At about the time Mrs. Wallen passed by, the T.B.I agents asked Wallen if he would go with them to their motel room to make a formal statement. He agreed and was transported to the motel. Upon arrival, Wallen gave a statement admitting he had driven by the muffler shop on the night of the murder as he was on his way to his girlfriend's house. He denied seeing Tripp or knowing anything about the murder. The agent then confronted him with the fact that the shells from all three sites matched. At this point, Special Agent Rick Davenport read Wallen his Miranda rights. Wallen signed the rights waiver and also signed a consent form allowing a search of his home. Wallen then gave a second statement in which he admitted shooting Tripp at about 11:45 p.m. on May 19th. He said that Tripp came up behind him, flashed his blue lights, and pulled him into the lot. According to the statement, Wallen made up his mind that if Tripp pulled his gun on him, he would shoot him because Tripp had threatened him earlier. Wallen had told his girlfriend five months earlier that due to the harassment, one day either Tripp would kill him or he would have to kill Tripp. Tripp got out of his car, he drew his revolver, and yelled at Wallen not to run. Wallen backed up until his driver's side was next to Tripp's window. He took the .22 automatic rifle on the seat beside him and emptied it into Tripp. Wallen also admitted that he shot at the city police car in April. The interview was not recorded but written by Agent Davenport and signed by Wallen. *fn6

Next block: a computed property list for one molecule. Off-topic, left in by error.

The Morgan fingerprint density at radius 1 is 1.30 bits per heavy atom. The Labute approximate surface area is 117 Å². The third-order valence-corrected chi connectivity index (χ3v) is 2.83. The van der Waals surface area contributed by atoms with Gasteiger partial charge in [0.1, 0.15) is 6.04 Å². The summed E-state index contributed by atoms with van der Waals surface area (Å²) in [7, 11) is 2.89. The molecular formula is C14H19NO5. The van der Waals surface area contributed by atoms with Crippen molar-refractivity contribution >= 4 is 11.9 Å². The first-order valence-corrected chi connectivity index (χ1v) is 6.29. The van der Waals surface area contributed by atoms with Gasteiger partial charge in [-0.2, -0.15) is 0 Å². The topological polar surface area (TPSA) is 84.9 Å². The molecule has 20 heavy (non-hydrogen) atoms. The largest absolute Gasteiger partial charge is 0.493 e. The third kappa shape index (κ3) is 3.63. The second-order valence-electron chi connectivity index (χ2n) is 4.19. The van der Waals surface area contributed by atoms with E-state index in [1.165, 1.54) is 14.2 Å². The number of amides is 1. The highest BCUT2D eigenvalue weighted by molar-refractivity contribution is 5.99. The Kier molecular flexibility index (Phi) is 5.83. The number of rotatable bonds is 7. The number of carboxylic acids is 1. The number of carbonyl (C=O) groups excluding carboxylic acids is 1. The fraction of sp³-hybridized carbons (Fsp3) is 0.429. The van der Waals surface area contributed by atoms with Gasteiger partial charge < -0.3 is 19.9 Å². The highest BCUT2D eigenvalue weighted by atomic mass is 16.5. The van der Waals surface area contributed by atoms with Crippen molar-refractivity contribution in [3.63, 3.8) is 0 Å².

After learning that Wallen had consented to a search of his home, the agents waiting there entered the house without either Mr. or Mrs. Wallen. There they found Wallen's .22 rifle in a rack in his bedroom and a number of .22 "longs" and "shorts" at various locations in the house. The shell casings were later compared with Wallen's .22 rifle. At trial, T.B.I. forensic scientist, Don Carmen testified that the shell casings found at the scene of the murder had been fired by the rifle taken from Wallen's bedroom. The same rifle had fired the shots at the Tazewell Police vehicle and the shells collected from the yard at Wallen's former residence.